If you like slugfests between respected people, go no further than the recent yelling contest between Craig Burton (of Novell fame) and Kim Cameron (Microsoft) on what went wrong with CardSpace. Craig for sure has reasons to be angry because he’s been on the board of the Information Card Foundation that was set up by, among others, Microsoft, to promote information cards, and, as he writes:
Microsoft didn’t even bother to let the ICF board know it was going to announce the discontinued development of CardSpace until AFTER the press release was distributed.
But that’s only the last of the very many hiccups that have plagued Microsoft’s user-centric identity efforts for years:
I know first-hand, because Microsoft toted the OSIS project (that I started) for a long time as the primary evidence that the market adopted their point of view. That always looked rather odd to me: yes, we had lots of impressive company affiliations in OSIS, but just because you assemble a bunch of your friends in an open-source/interoperability project, it does not mean that the companies they work for have anything serious in mind. In particular in the face of having CardSpace distributed with each and every copy of Windows. And little OSIS is the poster child?
I gave up on the whole information card idea a la Microsoft several years back — silently, as not to upset too many people, when the following discussion transpired in an OSIS working session at IIW:
“So what do we do if X Y Z in this particular use case?”
“Oh easy — we just fall back to the password reset functionality”
If technologies and their technologists dismiss millions of dollars in additional customer support costs as “oh easy”, isn’t it very, very obvious, that no business person will ever adopt the technology? I’m pointing out this one particular exchange because it was so memorable to me; the entire project was, from the beginning, totally disassociated from any understanding what problems normal customers actually wanted to have solved, and what constraints they were facing. And over time — that’s the bad part — there were no lessons learned that could have acted as a course correction. There were plenty of people who had relevant insights that would have been useful.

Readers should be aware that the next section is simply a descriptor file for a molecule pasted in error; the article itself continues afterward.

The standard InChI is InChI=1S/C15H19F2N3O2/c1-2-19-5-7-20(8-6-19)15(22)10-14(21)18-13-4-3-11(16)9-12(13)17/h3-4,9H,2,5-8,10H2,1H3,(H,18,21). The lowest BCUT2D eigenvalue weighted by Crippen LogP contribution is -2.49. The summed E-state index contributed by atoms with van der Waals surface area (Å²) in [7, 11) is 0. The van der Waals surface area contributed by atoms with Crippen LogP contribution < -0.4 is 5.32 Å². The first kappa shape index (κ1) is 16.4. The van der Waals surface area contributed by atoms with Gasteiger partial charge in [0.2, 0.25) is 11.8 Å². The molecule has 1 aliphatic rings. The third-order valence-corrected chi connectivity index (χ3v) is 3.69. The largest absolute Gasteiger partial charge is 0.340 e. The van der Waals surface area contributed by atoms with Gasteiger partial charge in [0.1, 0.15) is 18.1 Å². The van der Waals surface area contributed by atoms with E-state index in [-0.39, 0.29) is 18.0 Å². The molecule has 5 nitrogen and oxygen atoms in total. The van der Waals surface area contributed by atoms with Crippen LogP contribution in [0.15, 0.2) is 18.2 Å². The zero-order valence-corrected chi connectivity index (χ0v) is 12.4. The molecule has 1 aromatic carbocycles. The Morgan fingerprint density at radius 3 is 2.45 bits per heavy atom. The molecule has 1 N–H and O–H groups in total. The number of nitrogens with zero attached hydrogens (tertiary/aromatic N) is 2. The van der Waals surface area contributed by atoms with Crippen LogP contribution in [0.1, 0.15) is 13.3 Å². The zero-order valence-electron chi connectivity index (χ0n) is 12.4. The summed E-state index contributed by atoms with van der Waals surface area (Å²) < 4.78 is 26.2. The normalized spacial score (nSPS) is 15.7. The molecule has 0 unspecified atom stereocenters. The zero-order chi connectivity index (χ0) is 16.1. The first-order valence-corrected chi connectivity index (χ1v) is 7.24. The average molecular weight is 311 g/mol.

For right now, Facebook has won the identity wars. Not because they were brilliant (although they have been smart), but because the rest of the industry, from Microsoft on down, has been asleep at the wheel or dream walking. And when they had something (like OpenID at some point) it seems like they were hell-bent on killing it off, by, among other things, fighting over a $0 billion market such as whether it should URLs or cards, pull or push, or by inventing so many more incompatible ways of doing the same thing.
A sad state of affairs. Hopefully that will change again, but not this year and probably not next. For now, user-centric identity is dead.